(4) HR professionals make hiring screen out decisions that are often perceived as ridiculous (because they mostly are) as part of the "I have to eliminate people because we get so many applications" excuse. It is little wonder that people see HR as unable to understand the business or the jobs they are screening for when they eliminate people based on personal bias.

(5) HR professionals need to have respect for diversity and seeks ways to gain a global outlook-too many fail to do so.

(6) HR professionals should be required to have both education and work experience in fields outside of HR at some (or several) stages of their career. Some do and some don't.

(7) HR professionals work with humans for the most part. Humans are diverse, unpredictable, predictable, puzzling, amazing, awe inspiring, smart, silly, have good days, bad days and mediocre days. Including the humans that are HR professionals. But we deal with humans in difficult situations and they remember when we don't meet their specific needs in the way they want at the time- and say so to anyone who will listen. You need a teflon exterior to work in this field for any length of time.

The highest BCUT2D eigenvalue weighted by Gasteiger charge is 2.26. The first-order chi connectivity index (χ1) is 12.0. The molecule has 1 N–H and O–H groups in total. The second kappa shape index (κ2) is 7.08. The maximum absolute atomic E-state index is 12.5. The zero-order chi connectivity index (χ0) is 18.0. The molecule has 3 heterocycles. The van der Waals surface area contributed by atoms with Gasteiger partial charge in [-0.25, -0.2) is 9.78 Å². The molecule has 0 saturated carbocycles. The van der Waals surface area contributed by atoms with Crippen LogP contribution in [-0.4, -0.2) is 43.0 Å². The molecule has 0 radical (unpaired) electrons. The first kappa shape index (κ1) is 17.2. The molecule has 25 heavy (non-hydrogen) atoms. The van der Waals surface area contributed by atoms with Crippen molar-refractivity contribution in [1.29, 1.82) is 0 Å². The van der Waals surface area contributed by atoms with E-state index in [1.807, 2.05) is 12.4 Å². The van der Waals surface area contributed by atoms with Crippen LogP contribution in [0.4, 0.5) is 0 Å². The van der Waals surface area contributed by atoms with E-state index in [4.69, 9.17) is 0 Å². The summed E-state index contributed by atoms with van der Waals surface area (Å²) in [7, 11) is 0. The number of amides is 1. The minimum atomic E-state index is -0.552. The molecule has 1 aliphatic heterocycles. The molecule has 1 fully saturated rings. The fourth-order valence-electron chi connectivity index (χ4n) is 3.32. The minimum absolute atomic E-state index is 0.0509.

(8) HR professionals need to be the best at collaboration and change resilience-but they don't tell you that in school and for the most part it requires learning from on the job experience and seeking knowledge and resources consistently.

(9) HR professionals are perceived to have either great power over ones career or no power at all. Take your pick because the perception is situational.

(10) HR professionals would benefit from remembering that regardless of how overwhelmed they are by their workload, no matter how many people have yelled, insulted, swore, threw things at you, threatened you, cried, blamed, done something perverted or disgusting to a colleague, that your role is to remain neutral and objective in the way in which you handle those situations and every other situation. That doesn't mean you have to take abuse-you absolutely must never let that continue. It does mean the decisions you make or the advice you give has to be objective, wear that teflon shield while decision making. You can vent privately, later.